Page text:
Sunday, April 10, 2011

Book #13

I've found the novel I was looking for; I needed engaging fiction with short chapters for a read-aloud at the end of each class this spring. I needed it to center around the Civil War. And The Mostly True Adventures of Homer P. Figg is exactly what I was looking for, because our focus question will be "What is worth fighting for?" This book will help the kids think about that question.

Rodman Philbrick doesn't flinch from the complexities or nastiness of war and slavery, but he provides a central character who processes this world through a sardonic and compassionate POV. Figg is funny and though he is a liar and serial exaggerator, he is willing to fight and die for what he loves and believes in, much like the heroes of certain famous Mark Twain novels with which he has a lot in common.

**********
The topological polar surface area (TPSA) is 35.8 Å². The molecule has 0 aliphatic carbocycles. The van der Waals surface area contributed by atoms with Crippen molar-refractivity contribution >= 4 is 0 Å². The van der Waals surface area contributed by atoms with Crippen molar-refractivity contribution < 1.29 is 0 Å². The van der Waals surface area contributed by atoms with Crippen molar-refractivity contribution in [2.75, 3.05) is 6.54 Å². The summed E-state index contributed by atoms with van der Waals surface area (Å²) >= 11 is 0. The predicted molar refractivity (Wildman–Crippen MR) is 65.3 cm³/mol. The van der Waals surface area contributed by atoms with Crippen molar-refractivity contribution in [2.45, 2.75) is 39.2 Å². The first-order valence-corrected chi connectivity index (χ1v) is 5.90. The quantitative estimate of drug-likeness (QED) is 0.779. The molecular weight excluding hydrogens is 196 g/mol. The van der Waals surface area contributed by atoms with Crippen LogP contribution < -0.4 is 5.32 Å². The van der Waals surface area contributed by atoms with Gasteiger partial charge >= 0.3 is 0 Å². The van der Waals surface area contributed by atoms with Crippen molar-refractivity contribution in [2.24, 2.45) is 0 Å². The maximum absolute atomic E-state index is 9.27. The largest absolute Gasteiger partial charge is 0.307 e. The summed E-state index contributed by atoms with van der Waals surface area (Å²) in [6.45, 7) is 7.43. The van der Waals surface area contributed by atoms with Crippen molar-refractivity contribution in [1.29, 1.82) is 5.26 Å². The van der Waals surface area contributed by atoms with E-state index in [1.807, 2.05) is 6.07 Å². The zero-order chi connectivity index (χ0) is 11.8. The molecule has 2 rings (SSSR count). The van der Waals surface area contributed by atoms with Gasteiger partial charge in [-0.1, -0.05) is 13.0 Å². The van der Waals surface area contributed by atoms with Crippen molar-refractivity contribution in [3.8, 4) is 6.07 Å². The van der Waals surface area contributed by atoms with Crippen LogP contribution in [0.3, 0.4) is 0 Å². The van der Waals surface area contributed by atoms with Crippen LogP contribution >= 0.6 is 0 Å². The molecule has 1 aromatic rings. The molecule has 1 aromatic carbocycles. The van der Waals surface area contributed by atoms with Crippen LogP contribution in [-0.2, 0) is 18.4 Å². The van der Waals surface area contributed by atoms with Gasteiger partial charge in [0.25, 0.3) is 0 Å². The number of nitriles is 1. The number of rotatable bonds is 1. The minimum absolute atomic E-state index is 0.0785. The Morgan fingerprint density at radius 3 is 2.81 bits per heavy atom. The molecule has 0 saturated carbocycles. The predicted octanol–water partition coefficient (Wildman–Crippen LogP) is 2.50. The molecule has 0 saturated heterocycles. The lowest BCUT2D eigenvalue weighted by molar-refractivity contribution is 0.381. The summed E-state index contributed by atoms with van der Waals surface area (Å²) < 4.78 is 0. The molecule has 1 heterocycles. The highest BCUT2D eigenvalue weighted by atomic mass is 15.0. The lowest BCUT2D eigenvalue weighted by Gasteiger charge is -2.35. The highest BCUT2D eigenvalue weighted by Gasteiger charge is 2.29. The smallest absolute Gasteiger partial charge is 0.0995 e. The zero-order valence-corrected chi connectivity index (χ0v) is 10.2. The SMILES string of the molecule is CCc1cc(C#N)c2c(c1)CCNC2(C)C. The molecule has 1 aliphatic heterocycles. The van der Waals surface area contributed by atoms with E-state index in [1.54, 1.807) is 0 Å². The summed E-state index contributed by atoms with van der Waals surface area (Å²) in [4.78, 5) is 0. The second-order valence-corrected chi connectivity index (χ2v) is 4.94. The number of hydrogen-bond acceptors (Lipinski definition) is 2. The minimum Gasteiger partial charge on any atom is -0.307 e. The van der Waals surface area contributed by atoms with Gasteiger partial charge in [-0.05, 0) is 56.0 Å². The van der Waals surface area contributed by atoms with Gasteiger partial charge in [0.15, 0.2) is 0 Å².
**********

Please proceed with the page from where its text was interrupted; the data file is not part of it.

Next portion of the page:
Homer P. Figg and his brother are orphans who live with their wicked uncle in Maine. Homer's older brother Harold is sold into the Union army by their uncle, launching our hero on a quest to find him and bring him back before he is killed in battle. Homer's exciting and often amusing adventures eventually land him in the heat of action at Little Round Top in Gettysburg. Along the way he meets abolitionists, slave hunters, conductors on the Underground Railroad, spies, and scammers.

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